(CNN) - Rep. Vance McAllister said Monday he will run for re-election in November despite previously announcing he would not seek another term in Louisiana's 5th Congressional District.
McAllister – who is married with children – was caught on video kissing an aide in his office, sparking calls for the Republican congressman to step down. Three weeks after the video was posted by a local newspaper, he announced he would not seek re-election, only to reverse that decision on Monday.
Updated 3:15 p.m. ET, 6/25/14
Washington (CNN) - House Speaker John Boehner Wednesday told reporters that he plans to sue President Barack Obama over his use of executive action.
"I am," the Speaker said when asked if he was planning to initiate a lawsuit.
"You know the constitution makes it clear that the president’s job is to faithfully execute the laws and in my view the President has not faithfully executed the laws," Boehner added at a news conference on Capitol Hill.
Washington (CNN) – House Speaker John Boehner had a message to all those wondering if he's planning to run for his leadership post after the midterm elections: "I'm all in."
"I told my colleagues two weeks ago I was all in. When I'm all in, I'm all in," Boehner told reporters on Tuesday after his weekly meeting with House Republicans.
(CNN) - Defeated at the polls in a major primary upset, Rep. Eric Cantor said he'll vote for the man who beat him, come November's general election.
The No. 2 House Republican also told CNN chief congressional correspondent Dana Bash, guest host on Sunday's "State of the Union," that he's "not ready to close out any options right now" on running for public office in the future.
Updated 8:50 a.m. ET, 6/10/2014
(CNN) - In the biggest upset of the year, the No. 2 Republican in the House, Eric Cantor, has lost to his tea party opponent in his primary in Virginia.
With all precincts reporting, Cantor was defeated by his opponent Dave Brat 55% to 44%, according to the Virginia State Board of Elections website.
WASHINGTON (CNN) - The chances that any significant immigration legislation will be enacted before the midterm election grew more remote on Friday, when House Majority Leader Eric Cantor's office said it would not allow debate on a narrowly crafted proposal sponsored by a fellow Republican.
President Barack Obama and Senate Democrats made a major push this week on the issue, hoping to put pressure on House Speaker John Boehner to allow a vote before the August summer break.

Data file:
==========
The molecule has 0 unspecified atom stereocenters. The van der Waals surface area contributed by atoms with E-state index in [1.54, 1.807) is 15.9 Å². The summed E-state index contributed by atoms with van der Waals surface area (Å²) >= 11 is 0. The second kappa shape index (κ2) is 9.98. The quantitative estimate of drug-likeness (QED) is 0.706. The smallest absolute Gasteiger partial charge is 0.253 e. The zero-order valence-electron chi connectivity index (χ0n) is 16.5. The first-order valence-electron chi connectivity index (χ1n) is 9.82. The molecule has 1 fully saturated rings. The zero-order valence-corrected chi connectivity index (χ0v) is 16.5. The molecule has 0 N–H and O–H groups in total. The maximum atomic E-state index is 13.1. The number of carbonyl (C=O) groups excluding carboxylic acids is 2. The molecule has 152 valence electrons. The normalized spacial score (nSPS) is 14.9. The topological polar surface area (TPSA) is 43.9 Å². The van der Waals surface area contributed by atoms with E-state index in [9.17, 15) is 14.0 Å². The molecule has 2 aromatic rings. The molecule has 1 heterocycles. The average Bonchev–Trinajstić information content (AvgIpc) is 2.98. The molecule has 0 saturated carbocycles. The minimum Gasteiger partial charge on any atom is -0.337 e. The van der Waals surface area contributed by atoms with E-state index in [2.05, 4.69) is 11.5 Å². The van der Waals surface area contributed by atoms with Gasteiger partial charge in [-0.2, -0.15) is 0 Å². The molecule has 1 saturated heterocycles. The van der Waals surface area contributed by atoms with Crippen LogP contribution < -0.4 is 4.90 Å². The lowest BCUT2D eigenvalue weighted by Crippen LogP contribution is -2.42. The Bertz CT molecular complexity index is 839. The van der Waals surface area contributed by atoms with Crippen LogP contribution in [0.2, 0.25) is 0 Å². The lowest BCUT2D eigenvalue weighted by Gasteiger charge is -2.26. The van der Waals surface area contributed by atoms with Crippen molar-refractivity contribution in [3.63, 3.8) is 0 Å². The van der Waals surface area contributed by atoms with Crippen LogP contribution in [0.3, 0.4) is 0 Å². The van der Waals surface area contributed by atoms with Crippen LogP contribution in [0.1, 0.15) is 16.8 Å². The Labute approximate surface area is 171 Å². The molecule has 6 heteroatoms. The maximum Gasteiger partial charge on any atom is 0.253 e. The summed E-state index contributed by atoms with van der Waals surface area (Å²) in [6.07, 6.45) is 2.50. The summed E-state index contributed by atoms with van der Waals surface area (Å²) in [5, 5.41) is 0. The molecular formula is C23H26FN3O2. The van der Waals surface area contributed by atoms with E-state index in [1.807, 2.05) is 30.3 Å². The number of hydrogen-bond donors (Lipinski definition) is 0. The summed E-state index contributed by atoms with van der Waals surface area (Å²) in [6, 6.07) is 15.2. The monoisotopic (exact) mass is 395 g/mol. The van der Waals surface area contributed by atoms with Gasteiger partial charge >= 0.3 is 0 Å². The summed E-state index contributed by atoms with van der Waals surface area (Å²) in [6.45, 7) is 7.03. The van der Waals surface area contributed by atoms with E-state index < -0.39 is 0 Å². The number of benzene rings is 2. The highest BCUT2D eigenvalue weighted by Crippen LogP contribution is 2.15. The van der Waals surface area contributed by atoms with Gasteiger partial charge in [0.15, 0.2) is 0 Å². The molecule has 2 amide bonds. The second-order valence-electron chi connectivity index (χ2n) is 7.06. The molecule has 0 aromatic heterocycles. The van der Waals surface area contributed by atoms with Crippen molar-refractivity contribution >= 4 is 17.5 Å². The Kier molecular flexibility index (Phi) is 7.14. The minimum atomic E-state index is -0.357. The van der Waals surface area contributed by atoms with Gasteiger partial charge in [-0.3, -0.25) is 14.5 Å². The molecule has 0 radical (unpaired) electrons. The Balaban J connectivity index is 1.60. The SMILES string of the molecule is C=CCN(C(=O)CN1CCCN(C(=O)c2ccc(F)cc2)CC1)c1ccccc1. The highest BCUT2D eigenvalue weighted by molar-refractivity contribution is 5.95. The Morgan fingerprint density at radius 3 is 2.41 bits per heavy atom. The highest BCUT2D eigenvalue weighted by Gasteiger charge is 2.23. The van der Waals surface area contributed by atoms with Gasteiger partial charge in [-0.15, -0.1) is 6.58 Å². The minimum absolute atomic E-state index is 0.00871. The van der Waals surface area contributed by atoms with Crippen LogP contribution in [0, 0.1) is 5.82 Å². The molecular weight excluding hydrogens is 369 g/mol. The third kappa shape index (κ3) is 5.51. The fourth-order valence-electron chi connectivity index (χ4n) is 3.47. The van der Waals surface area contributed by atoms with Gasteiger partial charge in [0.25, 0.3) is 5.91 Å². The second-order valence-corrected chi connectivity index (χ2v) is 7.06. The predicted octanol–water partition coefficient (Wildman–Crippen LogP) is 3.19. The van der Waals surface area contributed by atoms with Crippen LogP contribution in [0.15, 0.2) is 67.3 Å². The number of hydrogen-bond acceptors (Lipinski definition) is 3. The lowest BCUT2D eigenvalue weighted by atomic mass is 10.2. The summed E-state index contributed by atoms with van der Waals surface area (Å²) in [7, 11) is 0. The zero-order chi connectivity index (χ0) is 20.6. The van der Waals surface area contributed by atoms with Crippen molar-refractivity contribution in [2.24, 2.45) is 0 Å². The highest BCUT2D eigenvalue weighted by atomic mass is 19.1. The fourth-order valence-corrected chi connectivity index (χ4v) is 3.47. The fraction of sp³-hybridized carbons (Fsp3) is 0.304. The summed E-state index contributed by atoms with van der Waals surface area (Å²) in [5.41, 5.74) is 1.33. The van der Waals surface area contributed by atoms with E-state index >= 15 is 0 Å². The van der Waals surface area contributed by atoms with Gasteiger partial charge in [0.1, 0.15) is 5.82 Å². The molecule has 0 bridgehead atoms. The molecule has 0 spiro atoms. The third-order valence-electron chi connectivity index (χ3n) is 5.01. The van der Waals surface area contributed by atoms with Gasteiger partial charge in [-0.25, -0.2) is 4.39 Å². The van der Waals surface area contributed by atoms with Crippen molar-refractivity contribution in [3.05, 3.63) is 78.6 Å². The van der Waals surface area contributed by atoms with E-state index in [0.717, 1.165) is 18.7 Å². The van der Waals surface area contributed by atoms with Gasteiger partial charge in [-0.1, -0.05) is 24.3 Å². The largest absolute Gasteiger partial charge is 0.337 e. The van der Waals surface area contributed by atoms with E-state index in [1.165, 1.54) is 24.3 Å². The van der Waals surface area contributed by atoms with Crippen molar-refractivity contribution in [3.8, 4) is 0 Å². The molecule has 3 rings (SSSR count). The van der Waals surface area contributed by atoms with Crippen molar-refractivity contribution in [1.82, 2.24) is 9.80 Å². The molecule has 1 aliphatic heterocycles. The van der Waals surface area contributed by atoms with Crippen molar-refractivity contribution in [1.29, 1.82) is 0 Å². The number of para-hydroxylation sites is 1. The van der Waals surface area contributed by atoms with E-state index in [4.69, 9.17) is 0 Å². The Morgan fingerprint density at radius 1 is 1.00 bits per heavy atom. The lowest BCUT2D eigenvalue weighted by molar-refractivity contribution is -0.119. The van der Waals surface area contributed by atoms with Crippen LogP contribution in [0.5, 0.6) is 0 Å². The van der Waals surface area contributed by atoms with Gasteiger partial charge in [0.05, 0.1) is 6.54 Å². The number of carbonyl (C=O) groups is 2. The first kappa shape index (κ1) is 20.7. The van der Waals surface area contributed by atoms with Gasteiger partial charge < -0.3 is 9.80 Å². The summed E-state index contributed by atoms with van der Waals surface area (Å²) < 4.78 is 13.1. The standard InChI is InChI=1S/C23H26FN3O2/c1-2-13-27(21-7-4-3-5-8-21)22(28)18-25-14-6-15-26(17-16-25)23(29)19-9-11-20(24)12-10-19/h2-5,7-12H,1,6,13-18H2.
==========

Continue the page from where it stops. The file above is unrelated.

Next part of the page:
But Boehner and other House GOP leaders have repeatedly rejected calls to vote on a Senate-passed comprehensive immigration bill. They insist the only way the House will act is using a step by step approach.
Washington (CNN) - House Speaker John Boehner said Monday he expects to be re-elected Speaker after the midterm elections, but he wouldn't commit to serving out another full two year term in the top post.
Speaking at an event hosted by the San Antonio Chamber of Commerce, Boehner said "I am running for re-election I expect to be speaker."
(CNN) - Rep. Debbie Wasserman Schultz said Republicans are digging up the issue of the 2012 attack in Benghazi to drive turnout this election year.
Schultz, chairwoman of the Democratic National Committee, told CNN's Candy Crowley on Sunday that as the issue of health care fails rile up their base, House Republicans are refocusing their attention on the assault that left four Americans dead, including the ambassador to Libya.
Washington (CNN) - In Washington, Republican Rep. Todd Young helps write the nation’s tax laws, but back home in Indiana he violated state tax law, claiming a property tax deduction for a house he didn’t live in.
In 2012, Young, a member of the tax-writing House Ways and Means Committee, claimed a house in Bloomington was his primary residence and deducted more than $200,000 from his property taxes - saving himself almost $5,000. Turns out, Young was renting the property, not living in it, according to documents obtained by CNN.
(CNN) - Acting on a conservative battle cry and potentially triggering a court battle with the Obama administration, the Republican-led House voted Wednesday to hold former IRS official Lois Lerner in contempt of Congress for refusing to answer questions about her agency's targeting of conservative and other groups.
The 231-187 vote fell almost entirely along party lines, a decision that cut across three sharp divides: balance of power issues between the branches of government, political questions over the IRS scandal, and a Constitutional debate over Lerner's individual Fifth Amendment rights.